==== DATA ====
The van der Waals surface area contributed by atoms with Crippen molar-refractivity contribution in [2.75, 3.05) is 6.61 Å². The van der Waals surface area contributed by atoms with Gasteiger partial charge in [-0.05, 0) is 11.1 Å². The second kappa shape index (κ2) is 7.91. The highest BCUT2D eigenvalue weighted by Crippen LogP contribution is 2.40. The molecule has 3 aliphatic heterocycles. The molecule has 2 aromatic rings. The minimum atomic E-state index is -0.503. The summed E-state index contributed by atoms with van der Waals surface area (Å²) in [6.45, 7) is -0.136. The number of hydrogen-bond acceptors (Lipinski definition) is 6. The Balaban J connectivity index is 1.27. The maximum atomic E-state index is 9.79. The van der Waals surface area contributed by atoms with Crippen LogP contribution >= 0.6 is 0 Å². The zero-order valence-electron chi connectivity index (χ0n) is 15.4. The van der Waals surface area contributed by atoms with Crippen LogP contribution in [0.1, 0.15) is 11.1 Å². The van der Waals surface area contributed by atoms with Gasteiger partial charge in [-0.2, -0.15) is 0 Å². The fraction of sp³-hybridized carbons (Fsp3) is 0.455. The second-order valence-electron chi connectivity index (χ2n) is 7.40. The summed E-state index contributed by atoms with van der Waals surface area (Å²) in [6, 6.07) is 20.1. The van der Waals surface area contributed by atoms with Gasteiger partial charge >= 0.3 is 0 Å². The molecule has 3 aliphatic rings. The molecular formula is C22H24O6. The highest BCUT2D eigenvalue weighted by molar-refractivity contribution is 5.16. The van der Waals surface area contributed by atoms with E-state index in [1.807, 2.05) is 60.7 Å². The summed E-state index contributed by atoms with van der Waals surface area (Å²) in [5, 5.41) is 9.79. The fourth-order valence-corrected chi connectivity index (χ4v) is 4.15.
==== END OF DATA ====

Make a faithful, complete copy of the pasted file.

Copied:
The van der Waals surface area contributed by atoms with Crippen molar-refractivity contribution in [2.75, 3.05) is 6.61 Å². The van der Waals surface area contributed by atoms with Gasteiger partial charge in [-0.05, 0) is 11.1 Å². The second kappa shape index (κ2) is 7.91. The highest BCUT2D eigenvalue weighted by Crippen LogP contribution is 2.40. The molecule has 3 aliphatic heterocycles. The molecule has 2 aromatic rings. The minimum atomic E-state index is -0.503. The summed E-state index contributed by atoms with van der Waals surface area (Å²) in [6.45, 7) is -0.136. The number of hydrogen-bond acceptors (Lipinski definition) is 6. The Balaban J connectivity index is 1.27. The maximum atomic E-state index is 9.79. The van der Waals surface area contributed by atoms with Crippen LogP contribution >= 0.6 is 0 Å². The zero-order valence-electron chi connectivity index (χ0n) is 15.4. The van der Waals surface area contributed by atoms with Crippen LogP contribution in [0.1, 0.15) is 11.1 Å². The van der Waals surface area contributed by atoms with Gasteiger partial charge in [-0.2, -0.15) is 0 Å². The fraction of sp³-hybridized carbons (Fsp3) is 0.455. The second-order valence-electron chi connectivity index (χ2n) is 7.40. The summed E-state index contributed by atoms with van der Waals surface area (Å²) in [6, 6.07) is 20.1. The van der Waals surface area contributed by atoms with Gasteiger partial charge >= 0.3 is 0 Å². The molecule has 3 aliphatic rings. The molecular formula is C22H24O6. The highest BCUT2D eigenvalue weighted by molar-refractivity contribution is 5.16. The van der Waals surface area contributed by atoms with E-state index in [1.807, 2.05) is 60.7 Å². The summed E-state index contributed by atoms with van der Waals surface area (Å²) in [5, 5.41) is 9.79. The fourth-order valence-corrected chi connectivity index (χ4v) is 4.15.